Many thanks to JLH for translating this op-ed from the influential Swiss daily Neue Zürcher Zeitung:
by Konrad Paul Liessmann
January 23, 2018
The outstanding benefits of Trump doubtless include a new unity in the world. He has become a medium of perception.
A year after Donald Trump became president of the USA, it is time to summarize — not just about his political successes and failures, but also about what Trump, often unintentionally, has contributed to the emotional conditions and intellectual discourse of our time. The outstanding benefits of Trump include a new unity in the world. It is really all against one. Commentary on him has been unanimously negative. The arc of negative reaction to him stretches from Right to Left. Differentiated reports or judgments are scarce. It is the common understanding that he is a catastrophe for the USA and the world, cognitively and morally insufficient. An intellectually limited racist and sexist is the most powerful man in the world.
This knowledge shared by almost everyone not only fosters a strong “we” feeling, but also a profoundly satisfying feeling of superiority. With the picture of Trump the media paints and the revelations from the inner life of the white House we encounter daily, anyone can feel infinitely superior to the American president — more sensitive, more educated, more intelligent, more respectable, more competent and more moral. And not to be forgotten — in dealing with Trump, we become excellent psychologists, who are capable of remotely diagnosing personality disorders, narcissism, infantilism and megalomania.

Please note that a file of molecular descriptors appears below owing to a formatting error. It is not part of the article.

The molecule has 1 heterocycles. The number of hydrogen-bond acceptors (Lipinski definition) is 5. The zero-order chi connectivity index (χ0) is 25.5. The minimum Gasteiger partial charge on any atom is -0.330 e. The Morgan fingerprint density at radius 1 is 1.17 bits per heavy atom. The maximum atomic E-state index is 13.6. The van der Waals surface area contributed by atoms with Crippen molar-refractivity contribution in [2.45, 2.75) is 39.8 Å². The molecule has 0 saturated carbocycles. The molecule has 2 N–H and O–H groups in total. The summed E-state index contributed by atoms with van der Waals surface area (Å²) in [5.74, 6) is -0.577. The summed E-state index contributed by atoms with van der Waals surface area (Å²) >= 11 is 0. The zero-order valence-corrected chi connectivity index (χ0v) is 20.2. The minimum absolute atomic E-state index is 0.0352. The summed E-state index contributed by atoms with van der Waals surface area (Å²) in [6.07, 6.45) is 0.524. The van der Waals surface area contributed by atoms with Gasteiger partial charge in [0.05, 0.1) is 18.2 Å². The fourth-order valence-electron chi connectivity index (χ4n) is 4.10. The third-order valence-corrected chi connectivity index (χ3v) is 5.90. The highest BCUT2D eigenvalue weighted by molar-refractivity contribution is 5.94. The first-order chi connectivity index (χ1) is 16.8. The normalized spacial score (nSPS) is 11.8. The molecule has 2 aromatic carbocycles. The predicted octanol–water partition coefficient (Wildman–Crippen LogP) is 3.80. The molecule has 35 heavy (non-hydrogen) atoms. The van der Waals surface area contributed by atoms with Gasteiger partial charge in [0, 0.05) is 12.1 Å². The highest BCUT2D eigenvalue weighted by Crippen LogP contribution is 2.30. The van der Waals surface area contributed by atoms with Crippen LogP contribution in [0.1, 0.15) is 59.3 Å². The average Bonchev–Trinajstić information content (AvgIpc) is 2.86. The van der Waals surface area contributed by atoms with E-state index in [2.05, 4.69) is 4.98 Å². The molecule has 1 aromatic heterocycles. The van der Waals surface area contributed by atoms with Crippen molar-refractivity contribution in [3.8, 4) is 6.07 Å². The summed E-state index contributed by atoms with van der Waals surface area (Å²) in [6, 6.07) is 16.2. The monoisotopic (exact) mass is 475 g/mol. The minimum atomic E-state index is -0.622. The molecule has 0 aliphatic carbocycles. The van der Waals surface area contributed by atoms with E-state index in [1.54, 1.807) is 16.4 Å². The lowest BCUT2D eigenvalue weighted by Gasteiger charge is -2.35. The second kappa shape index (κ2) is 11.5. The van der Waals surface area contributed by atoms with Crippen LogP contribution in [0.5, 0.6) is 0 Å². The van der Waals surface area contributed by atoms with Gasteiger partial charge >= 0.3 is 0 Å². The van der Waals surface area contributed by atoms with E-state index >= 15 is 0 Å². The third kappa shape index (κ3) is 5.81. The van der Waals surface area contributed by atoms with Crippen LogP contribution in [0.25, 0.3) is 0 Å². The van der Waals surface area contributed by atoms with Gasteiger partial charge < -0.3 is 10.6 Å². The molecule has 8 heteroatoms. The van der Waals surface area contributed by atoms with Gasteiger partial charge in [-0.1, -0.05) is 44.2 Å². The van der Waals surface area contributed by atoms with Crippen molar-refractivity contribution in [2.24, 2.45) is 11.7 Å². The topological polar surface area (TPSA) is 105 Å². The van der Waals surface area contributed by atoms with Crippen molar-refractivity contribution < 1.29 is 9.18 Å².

This feeling of superiority, however, prevents us from recognizing that Trump is equipped to give us a critical view of our revered modern world. Even people who have considered truth to be relative, reality to be a construction and science to be a phallogocentric maneuver by white men, are discovering — thanks to Trump — their love of objective facts. Even people for whom directness and authenticity have been sacred are recognizing, thanks to Trump, what these ideals actually mean, and — after a little self control — begin to yearn for simulated empathy and diplomatic pretense. Even people who saw in the new media the epitome of progress, must admit that the world can be neither understood nor governed by means of Twitter or television. After years of internet euphoria, thanks to Trump, determining that someone does not read books has again become a reproach.
Conversely, Trump makes it possible for many assumptions and convictions lurking in our unconscious, courtesy of prevailing moral and political standards, to be brought into the light of day. The mistrust intellectuals have for the people and for democracy can now be openly articulated. After Trump’s election victory, some are wondering whether the leftist focus on the needs of capricious minorities was not overdone, and are turning back to the needs of the working class.
Donald Trump acts as a cynic who shakes our presumed truths and moral certainties, not through contemplation, but through action. He has become a medium of recognition. Whether such a stunning fellow ought to be thanked for that is an open question. But thinking about that, instead of reflexively joining the chorus of the outraged, could be rewarding.
Konrad Paul Liessmann, of the University of Vienna, is professor for methods of communicating philosophy and ethics. There is no question that is alien to his columns.
|1.||The privileging of masculinity in the use of speech, writing or modes of thought; phallocentrism expressed through language.